Light-induced corneal cross-linking corrects vision

Myopia, or short-sightedness, is almost twice as common in the US and Europe today than it was 50 years ago. It has also become an important problem in some Eastern Asian countries where it affects as much as 70 to 90% of the population. Although glasses and contact lenses are the first choice for many people, permanent vision correction by refractive surgery is becoming more popular, even though the procedure is not without risk. A team of researchers at Columbia University in New York has now developed a new, safe and non-invasive technique that makes use of a femtosecond laser to produce a low-density plasma in the cornea. The plasma generates reactive oxygen species that then react with collagenous tissue in the treated area to form cross-links and alter the refractive power of the eye.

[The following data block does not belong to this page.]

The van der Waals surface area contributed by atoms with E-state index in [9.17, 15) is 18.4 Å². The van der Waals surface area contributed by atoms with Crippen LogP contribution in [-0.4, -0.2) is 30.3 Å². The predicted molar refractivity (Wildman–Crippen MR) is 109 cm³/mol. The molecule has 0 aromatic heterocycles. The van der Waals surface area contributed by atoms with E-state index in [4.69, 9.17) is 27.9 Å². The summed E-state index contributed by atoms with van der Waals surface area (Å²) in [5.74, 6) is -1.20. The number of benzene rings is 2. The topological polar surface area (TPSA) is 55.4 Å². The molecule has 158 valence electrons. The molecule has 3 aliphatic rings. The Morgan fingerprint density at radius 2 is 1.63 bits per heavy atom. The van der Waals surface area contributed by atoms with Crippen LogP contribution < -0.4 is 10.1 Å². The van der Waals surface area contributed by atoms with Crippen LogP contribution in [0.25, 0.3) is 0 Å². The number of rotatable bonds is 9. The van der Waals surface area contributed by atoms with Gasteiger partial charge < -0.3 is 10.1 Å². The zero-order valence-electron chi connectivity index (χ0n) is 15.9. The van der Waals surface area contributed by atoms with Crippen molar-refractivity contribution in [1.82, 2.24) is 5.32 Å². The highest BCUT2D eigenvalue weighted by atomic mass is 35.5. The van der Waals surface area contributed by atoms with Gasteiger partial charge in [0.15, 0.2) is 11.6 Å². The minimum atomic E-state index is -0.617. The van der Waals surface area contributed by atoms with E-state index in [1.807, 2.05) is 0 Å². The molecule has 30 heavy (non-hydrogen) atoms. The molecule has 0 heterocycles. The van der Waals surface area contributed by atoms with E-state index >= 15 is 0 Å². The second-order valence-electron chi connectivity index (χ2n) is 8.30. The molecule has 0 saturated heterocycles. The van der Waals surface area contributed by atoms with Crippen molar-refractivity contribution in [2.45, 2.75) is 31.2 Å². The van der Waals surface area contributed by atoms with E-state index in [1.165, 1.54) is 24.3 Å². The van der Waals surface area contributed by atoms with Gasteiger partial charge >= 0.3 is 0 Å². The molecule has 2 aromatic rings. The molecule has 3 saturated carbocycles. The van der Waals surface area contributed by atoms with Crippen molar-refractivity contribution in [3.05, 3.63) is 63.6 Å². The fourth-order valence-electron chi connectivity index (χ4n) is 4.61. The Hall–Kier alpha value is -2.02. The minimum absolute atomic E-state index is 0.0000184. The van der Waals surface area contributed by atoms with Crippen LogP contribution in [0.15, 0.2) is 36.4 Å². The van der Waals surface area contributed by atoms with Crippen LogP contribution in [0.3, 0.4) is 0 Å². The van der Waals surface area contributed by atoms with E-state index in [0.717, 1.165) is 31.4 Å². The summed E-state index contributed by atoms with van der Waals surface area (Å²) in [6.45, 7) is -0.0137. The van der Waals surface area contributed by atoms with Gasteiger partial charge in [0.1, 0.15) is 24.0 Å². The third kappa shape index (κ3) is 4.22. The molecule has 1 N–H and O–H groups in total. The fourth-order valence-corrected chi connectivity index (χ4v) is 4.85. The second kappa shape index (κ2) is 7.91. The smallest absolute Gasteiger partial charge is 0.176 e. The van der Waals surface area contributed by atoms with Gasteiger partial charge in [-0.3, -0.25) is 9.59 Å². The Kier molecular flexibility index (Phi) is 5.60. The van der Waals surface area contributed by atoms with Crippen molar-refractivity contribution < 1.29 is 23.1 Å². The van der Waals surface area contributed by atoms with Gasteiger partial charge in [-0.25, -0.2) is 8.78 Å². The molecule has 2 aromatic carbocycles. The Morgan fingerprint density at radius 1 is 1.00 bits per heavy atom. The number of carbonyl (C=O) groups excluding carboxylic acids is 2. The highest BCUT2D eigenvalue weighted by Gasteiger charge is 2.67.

Read the full article on Physics World here

Read Sinisa Vukelic's paper on Femtosecond laser crosslinking of the cornea for non-invasive vision correction here


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